Accounting and finance professionals who spend too long in Stage One (denial) may have particular trouble with this stage, wherein panic over rapidly approaching deadlines leads to short-term fixes or patchwork solutions made from legacy processes and outdated or improper tools.
Spreadsheets, for example, may seem “good enough” to allow you to survive your first audit. Unfortunately, spreadsheets are missing essential functions needed to achieve and maintain compliance, especially when lease counts go above 10.
Here are some other actions you can take to move beyond the bargaining stage (again courtesy of EZLease):
- Work with your auditors ahead of time to understand what they require for the new standards.
- Use technology to ensure your work is repeatable from period to period to make ongoing audits easier.
Stage 4 of lease accounting grief:
Depression (over realizing the long-term impact of quick fixes)
You may be able to avoid this stage if you follow our advice re: bargaining and put the proper lease accounting solutions in place from the start. For many of you, however, that advice is like the $1-off VHS rental Blockbuster coupons we gave our employees as “holiday bonuses” on January 16th—too little, too late.
If you took a triage, duct-tape-style approach to achieve compliance with new lease accounting standards for your first audit, you might already be feeling the sting of the resulting complications. These could include challenges with scalability, version control, collaboration, data integrity, and audit trails. It all adds up to untold amounts of redundant or unnecessary work that—while maybe not “depressing”—is more than enough to give your average accounting or finance exec the lease accounting blues.
As the lawyers in our numerous libel, slander, and felony jaywalking court cases keep reminding us, however, it’s never too late to do things the right way. Which brings us to…
Stage 5 of lease accounting grief:
Acceptance (that your approach needs to change)
At long last, there’s acceptance—the calm, stable relief that makes the fight through denial, anger, bargaining, and depression all worth it. (Or it would be, if the Kübler-Ross model was, you know, real. But you’ve humored this labored metaphor all the way to the end, so we think you deserve some degree of resolution.)
Ultimately, overcoming your grief over the new FASB and GASB standards means accepting that you’ll need to rethink how you handle lease accounting. It means acknowledging that change is required—and that the right way forward may include forgoing legacy processes and solutions in favor of new technology and/or services.
The good news is, the right lease accounting software can help you implement the new standards with minimal cost, risk, and negative impact. But if you decide to go this route, be sure to do your homework.
Qualities to look for when researching lease accounting software include:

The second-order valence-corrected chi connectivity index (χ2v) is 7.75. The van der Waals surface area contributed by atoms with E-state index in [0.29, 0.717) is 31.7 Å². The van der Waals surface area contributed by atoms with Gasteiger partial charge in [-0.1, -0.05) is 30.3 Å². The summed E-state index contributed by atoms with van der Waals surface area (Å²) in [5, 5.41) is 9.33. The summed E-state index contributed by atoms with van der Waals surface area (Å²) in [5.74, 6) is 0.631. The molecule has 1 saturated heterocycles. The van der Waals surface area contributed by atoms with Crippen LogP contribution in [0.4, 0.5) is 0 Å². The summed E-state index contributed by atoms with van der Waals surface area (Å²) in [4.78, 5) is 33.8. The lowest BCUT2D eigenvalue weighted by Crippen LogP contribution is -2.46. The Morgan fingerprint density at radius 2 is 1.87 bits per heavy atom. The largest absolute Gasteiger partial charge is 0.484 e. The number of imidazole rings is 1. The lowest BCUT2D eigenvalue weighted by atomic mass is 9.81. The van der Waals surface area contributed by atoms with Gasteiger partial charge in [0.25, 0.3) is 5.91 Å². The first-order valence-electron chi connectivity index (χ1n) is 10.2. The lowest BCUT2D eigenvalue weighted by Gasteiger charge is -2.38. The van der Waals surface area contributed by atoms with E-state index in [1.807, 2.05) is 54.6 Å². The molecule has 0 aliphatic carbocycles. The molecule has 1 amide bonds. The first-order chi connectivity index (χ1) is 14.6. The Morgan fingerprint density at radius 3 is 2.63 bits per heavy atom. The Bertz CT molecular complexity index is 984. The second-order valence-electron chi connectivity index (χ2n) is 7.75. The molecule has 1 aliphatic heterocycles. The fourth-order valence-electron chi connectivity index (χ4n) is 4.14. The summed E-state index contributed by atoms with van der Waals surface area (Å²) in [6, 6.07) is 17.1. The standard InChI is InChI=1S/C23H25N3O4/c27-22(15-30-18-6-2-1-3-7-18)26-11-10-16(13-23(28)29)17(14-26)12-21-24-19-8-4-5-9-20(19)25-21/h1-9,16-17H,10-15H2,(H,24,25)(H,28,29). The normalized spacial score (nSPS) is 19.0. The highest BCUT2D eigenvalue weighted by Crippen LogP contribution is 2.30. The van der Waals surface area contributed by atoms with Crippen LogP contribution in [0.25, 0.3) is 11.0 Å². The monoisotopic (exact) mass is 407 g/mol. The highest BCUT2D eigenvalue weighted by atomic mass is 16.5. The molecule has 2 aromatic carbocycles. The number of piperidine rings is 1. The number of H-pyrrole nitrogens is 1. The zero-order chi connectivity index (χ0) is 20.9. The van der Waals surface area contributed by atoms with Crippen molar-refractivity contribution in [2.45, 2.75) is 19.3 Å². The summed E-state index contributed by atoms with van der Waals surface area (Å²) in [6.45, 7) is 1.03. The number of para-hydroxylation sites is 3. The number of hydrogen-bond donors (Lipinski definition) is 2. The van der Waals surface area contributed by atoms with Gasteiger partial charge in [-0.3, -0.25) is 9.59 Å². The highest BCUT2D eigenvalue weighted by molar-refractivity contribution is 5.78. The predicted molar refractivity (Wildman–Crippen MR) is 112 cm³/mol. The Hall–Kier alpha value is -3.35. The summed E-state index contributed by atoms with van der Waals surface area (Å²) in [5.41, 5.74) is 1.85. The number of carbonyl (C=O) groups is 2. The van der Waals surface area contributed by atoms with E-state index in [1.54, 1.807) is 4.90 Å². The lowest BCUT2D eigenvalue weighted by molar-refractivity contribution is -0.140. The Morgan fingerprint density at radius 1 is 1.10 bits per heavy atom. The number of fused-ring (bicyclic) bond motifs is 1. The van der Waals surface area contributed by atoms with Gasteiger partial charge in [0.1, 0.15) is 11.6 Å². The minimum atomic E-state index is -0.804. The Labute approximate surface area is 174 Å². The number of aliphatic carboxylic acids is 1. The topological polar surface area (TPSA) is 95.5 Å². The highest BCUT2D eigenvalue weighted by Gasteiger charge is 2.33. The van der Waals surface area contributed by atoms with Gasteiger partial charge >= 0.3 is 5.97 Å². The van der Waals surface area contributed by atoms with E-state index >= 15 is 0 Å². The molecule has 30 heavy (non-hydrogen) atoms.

- Fast setup
- Quick, easy, bulk loading of lease data
- Automated data validation for all related standards
- Easy lease modification and validation of changes
- “Push-button” accounting and disclosure reporting features
- Proven experience with firms of your size
- Training and onboarding support
Alternatively, you can outsource some or all of your lease accounting needs through managed services. This is a good option for if you are:
- Not staffed to set up or manage lease accounting and/or software
- Just starting to manage leases and have a large, complex portfolio
- Running out of time
- Looking for lease abstraction, attestation, policy decisions, and memos
Get (and stay) ahead of lease accounting compliance
By implementing the right business processes, controls, technology, and services, you can stay on top of lease accounting compliance—and achieve sustainable results that allow you to shift focus back to your core mission and customers.
Hundreds of companies of all sizes, with hundreds of thousands of real estate and equipment leases, trust EZLease for their lease accounting needs. Backed by decades of expertise, EZLease helps entities from solo CPAs to Fortune 500 enterprises—carrying anywhere from just a few to over 50,000 leases—achieve and maintain compliance.
You can try EZLease for free for 15 days and return it risk-free after 30 days if you aren’t satisfied. Even better: If you have fewer than 10 leases, EZLease offers a free tier via its Essentials Plan.
Sign up for a free trial now to discover how EZLease can get you compliant with ASC 842, GASB 87, GASB 96, and/or IFRS 16 in just hours—and learn why EZLease is the simplest, highest-rated lease accounting software.
1Lugo, Denise, “FASB Proposes to Clarify Lease Accounting Rules for Subsidiaries Controlled by the Same Parent Company,” Thomson Reuters, December 2, 2022.
3 Stroebe M, Schut H, Boerner K, “Cautioning Health-Care Professionals,” Omega (Westport), March 2017.
4“Flashpoint: Changes to Lease Accounting Standards,” Deloitte, 2016.
5Cohn, Michael, “Lease Accounting Changes Expected to Cost Millions,” Accounting Today, December 4, 2018.
6“6 Steps to Finding and Loading Lease Data: EZ Lease Quick Start Guide,” EZLease, 2021.